Publication Date

October 30, 2018

Perspectives Section

Member Spotlight, Perspectives Daily


  • United States

Matthew Costello is senior historian at the White House Historical Association. He lives in Arlington, Virginia, and has been a member since 2018.

Matthew CostelloWebsite:

Twitter: @WHhistorianCost

Alma maters: BA (history and political science), University of Wisconsin-Madison, 2009; MA (American history), Marquette University, 2011; PhD (American history), Marquette University, 2016

Fields of interest: American Revolution, early Republic, antebellum America, Civil War, memory and memory studies, nationalism, the presidency, White House history

Describe your career path. What led you to where you are today? It was actually rather fortuitous. As I was researching for my dissertation, I met Stewart McLaurin at Mount Vernon. He was working at the library, and we stayed in contact beyond his time there. He was later appointed president of the White House Historical Association in 2014, and when a historian position became available he asked if I would consider applying. I applied, interviewed, and was ultimately offered the job.

What do you like the most about where you live and work? My family and I really enjoy our proximity to Washington, DC. The city has some of the most incredible museums and cultural institutions in the country, which in turn entices more friends and family to come visit us. As an early Americanist, it is one of the best places in the country to work and research. And our office is in the historic home of Commodore Stephen Decatur. You get a real sense of the history every time you walk through the door.

What projects are you currently working on? I am finalizing my book manuscript on the memory of George Washington and the history of his tomb with University Press of Kansas at the moment. My second book project with the WHHA explores the 1902 Theodore Roosevelt White House renovation. They were in many regards the first modern first family, and the renovation reflected that transformation in a number of ways. We are also researching more on the African American experience at the White House and in the President’s Neighborhood, which has been fascinating so far.

Have your interests evolved since graduation? If so, how? Unfortunately, there is not a graduate program in “White House History.” While I consider myself an expert in American history, my lack of formal training has meant supplementary reading and studying to become a self-taught “White House historian.” This position affords me the opportunity to learn new things on a daily basis—through research, writing, and editing for the Association.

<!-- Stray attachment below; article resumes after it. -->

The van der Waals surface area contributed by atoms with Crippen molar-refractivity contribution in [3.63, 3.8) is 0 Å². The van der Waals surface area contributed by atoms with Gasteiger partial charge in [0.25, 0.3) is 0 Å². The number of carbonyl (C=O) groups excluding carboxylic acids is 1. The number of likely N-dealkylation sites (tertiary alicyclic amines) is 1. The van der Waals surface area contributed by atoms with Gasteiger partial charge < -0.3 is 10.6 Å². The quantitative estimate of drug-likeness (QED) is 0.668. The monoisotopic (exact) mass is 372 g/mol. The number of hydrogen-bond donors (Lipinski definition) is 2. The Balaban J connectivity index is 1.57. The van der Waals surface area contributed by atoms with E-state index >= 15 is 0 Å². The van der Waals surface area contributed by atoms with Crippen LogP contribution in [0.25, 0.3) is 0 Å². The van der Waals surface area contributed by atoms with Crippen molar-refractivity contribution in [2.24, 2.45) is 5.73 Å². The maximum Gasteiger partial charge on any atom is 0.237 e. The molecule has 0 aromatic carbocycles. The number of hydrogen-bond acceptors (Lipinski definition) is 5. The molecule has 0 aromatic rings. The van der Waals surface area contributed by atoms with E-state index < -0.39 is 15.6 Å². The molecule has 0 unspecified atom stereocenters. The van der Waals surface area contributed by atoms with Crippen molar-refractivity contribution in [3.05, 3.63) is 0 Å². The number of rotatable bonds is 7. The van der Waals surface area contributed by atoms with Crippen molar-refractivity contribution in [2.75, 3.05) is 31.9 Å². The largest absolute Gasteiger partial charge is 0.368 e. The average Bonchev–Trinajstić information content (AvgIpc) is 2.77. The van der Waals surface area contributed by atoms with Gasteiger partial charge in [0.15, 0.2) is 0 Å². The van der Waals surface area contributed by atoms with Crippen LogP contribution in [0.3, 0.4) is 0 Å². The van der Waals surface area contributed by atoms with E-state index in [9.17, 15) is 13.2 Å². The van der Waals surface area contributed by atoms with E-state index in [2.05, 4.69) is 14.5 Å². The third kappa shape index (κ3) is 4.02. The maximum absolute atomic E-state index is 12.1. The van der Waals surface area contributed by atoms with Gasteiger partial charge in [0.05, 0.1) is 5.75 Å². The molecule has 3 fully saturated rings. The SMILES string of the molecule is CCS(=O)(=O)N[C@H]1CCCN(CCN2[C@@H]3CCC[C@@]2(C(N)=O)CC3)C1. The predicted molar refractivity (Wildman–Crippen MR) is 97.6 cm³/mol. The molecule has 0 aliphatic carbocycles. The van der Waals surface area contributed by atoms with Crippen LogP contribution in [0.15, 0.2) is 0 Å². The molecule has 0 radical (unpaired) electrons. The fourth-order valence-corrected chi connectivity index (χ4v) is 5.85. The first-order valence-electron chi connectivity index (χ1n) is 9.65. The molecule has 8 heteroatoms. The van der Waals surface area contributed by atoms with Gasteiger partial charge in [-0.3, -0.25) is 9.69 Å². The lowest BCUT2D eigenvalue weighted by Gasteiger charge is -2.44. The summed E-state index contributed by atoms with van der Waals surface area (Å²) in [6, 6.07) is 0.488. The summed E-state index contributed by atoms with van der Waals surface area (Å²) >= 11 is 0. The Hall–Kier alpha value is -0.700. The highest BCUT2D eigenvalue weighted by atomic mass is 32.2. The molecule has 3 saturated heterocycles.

What’s the most fascinating thing you’ve ever found at the archives or while doing research? As strange as it sounds, there was some uncertainty over when exactly President James Monroe moved into the White House. There was a public ceremony on September 17, 1817, but we know that President Monroe left the capital shortly thereafter to attend to his family and bring them to the White House. I was doing some research on the reconstruction of the White House and found a receipt in the records of the Commissioner of Public Buildings at the National Archives. A bill had been submitted for the rent of the President of the United States. According to the note, the rental dated from March 4, 1817, to October 3, 1817. I would later find out that President Monroe returned to Washington around October 21 (thanks to Daniel Preston of the Papers of James Monroe project), but it appears that his rental agreement was terminated on the 3rd. Of course, then the question becomes what qualifies as moving? Is it people? Is it possessions? Is it based on how long they stay in the house? Or is it when your lease is up? While the discovery was not exactly paradigm-shifting, it was quite exciting to be asking these questions and finding an answer almost immediately.

What do you value most about the history discipline? Its inclusivity. Everything has a history, and what I have found in my own work is that even the White House has its own history beyond politics and policy. The home itself has evolved and changed over time, and can be studied from a variety of perspectives and lenses. Regardless of your interest, the White House is one of those places that touches on just about every facet of the American experience.

Why is membership in the AHA important to you? To be honest, I was not a consistent member as a graduate student. It was only toward the end of that process that I began to utilize the great resources, programs, and workshops readily available through the AHA. I gladly support that mission now, in particular the Career Diversity for Historians initiative.

AHA members are involved in all fields of history, with wide-ranging specializations, interests, and areas of employment. To recognize our talented and eclectic membership, Perspectives Dailyfeatures a regular AHA Member Spotlight series.

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Matthew Keough
Matthew Keough

American Historical Association